Bureau of Land Management officials are asking for public comment on a fire management plan that would allow officials to let some fires burn in a controlled manner.
Copies of the fire management plan are available at the Little Snake Field Office and public libraries in Craig, Hayden, Steamboat Springs, Maybell, Dinosaur, Meeker and Grand Junction. It may also be accessed on the Internet at www.co.blm.gov/lsra/fire2000.htm.
Comments will be accepted until April 10 at the Bureau of Land Management (BLM) office at 455 Emerson St. in Craig.
The plan is in draft form. BLM officials expect it to be adopted this spring.
"This plan will allow us to use fire as a management tool for resource benefit," BLM Public Affairs Specialist Lynn Barclay said.
In the past, BLM wildland firefighters had only one option fire suppression. The only flexibility was "least cost suppression," where officials could let a fire burn if a natural fire break would soon stop it and that was the most cost-effective way of dealing with a fire.
The new plan allows officials to use fire as a resource benefit. Fire clears out older brush and allows for new growth that may be more palatable to big game or more suitable for sage grouse cover.
The concept is to let nature take its course in instances where it doesn't threaten structures or private land.
Fires will only be able to burn unsuppressed in certain areas and under specific conditions. If the fire is caused by humans, certain weather conditions prevail or it threatens structures or habitat, it will be suppressed.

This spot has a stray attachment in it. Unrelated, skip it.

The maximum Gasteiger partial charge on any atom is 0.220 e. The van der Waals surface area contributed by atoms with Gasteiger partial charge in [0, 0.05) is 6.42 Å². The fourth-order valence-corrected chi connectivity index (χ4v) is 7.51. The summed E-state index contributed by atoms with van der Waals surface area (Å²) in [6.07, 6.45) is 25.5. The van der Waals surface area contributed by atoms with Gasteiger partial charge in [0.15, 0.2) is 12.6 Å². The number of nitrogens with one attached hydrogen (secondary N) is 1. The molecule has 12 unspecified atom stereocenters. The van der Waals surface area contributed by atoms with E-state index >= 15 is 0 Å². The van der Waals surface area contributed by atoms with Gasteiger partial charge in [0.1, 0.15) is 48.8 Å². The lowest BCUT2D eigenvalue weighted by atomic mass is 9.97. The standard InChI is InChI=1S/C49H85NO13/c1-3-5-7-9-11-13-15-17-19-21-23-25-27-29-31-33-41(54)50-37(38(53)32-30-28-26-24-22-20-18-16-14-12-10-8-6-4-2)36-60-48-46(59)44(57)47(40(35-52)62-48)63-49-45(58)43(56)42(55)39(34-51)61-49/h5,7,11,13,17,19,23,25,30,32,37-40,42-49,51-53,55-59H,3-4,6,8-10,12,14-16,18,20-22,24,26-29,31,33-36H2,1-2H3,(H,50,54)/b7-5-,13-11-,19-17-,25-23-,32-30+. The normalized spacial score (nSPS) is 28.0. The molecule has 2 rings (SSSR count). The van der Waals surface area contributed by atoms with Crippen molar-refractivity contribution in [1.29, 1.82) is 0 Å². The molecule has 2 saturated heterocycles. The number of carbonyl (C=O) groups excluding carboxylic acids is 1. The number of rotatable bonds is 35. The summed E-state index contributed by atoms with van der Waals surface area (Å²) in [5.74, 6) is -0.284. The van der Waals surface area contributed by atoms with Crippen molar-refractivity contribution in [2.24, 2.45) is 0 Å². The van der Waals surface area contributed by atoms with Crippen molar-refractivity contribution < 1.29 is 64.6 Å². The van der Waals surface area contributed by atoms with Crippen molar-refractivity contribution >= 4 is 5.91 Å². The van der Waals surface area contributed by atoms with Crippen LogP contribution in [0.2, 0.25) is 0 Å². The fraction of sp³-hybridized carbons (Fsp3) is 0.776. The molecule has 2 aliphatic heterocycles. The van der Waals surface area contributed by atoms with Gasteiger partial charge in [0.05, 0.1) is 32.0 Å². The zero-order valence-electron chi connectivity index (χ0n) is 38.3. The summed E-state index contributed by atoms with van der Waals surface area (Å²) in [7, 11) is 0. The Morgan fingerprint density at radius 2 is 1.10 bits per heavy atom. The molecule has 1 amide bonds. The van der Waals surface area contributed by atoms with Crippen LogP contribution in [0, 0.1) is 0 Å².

The plan provides a checklist to determine criteria that must be met before a fire can be managed for resource benefit. Though a fire may burn unsuppressed, it will be under constant supervision by BLM officials to ensure it doesn't get out of hand or leave its designated burn area.
Fuels management is also addressed as part of the plan and calls for mowing weeds or beating brush in order to prevent fires from burning in sensitive areas. As part of the fuels management plan, BLM officials may allow a fire to burn unsuppressed in order to burn off fire fuels that may cause an uncontrolled fire in the future.
This land management tool will not be used often, BLM Field Manager John Husband said, but officials wanted the option. Following the philosophy that all fires must be suppressed has caused a build-up of fuels that can cause fires to ignite or feed them as they burn.
Lands within the Little Snake Field Office fall within four suppression categories. Parts of Moffat County defined as "A" areas include the City of Craig and most of the land to the east. All fires will be suppressed in those areas. Prescribed fires may be allowed in "B" areas, but all unplanned fires will be suppressed. Fire may be desired in "C" areas, but social, political or ecological constraints must be considered. Many areas west of Maybell have been defined as "D" areas, BLM land where fire is desired and there are few constraints in its use.
All fires that threaten private or state property will be suppressed unless a landowner signs an agreement with the BLM asking that no fire suppression efforts be taken.
A map of these areas is available with the plan.
"This is an important issue for this area," Husband said. "Wildland fires have more potential to change vegetation and fuel hazards on public lands more quickly than any other management tool available to us."
Barclay encourages anyone with an interest to look over the plan and comment on it. Once it is adopted, changes are difficult to make, she said.